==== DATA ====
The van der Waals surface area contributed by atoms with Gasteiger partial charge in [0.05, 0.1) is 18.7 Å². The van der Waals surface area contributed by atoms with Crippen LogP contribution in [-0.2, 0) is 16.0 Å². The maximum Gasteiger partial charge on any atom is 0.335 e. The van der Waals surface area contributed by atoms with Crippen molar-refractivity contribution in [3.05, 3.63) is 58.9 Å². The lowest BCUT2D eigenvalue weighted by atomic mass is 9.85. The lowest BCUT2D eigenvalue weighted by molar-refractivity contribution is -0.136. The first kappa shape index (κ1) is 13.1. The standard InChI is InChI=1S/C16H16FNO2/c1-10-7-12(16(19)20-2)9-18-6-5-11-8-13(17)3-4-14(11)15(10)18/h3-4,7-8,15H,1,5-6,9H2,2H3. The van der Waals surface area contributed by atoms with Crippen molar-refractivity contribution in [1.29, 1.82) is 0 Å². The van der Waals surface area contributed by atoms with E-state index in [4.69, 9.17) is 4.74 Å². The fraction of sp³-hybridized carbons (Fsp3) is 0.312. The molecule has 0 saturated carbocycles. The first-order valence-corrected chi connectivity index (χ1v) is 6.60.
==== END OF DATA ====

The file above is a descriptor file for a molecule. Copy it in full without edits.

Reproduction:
The van der Waals surface area contributed by atoms with Gasteiger partial charge in [0.05, 0.1) is 18.7 Å². The van der Waals surface area contributed by atoms with Crippen LogP contribution in [-0.2, 0) is 16.0 Å². The maximum Gasteiger partial charge on any atom is 0.335 e. The van der Waals surface area contributed by atoms with Crippen molar-refractivity contribution in [3.05, 3.63) is 58.9 Å². The lowest BCUT2D eigenvalue weighted by atomic mass is 9.85. The lowest BCUT2D eigenvalue weighted by molar-refractivity contribution is -0.136. The first kappa shape index (κ1) is 13.1. The standard InChI is InChI=1S/C16H16FNO2/c1-10-7-12(16(19)20-2)9-18-6-5-11-8-13(17)3-4-14(11)15(10)18/h3-4,7-8,15H,1,5-6,9H2,2H3. The van der Waals surface area contributed by atoms with Crippen molar-refractivity contribution in [1.29, 1.82) is 0 Å². The van der Waals surface area contributed by atoms with E-state index in [4.69, 9.17) is 4.74 Å². The fraction of sp³-hybridized carbons (Fsp3) is 0.312. The molecule has 0 saturated carbocycles. The first-order valence-corrected chi connectivity index (χ1v) is 6.60.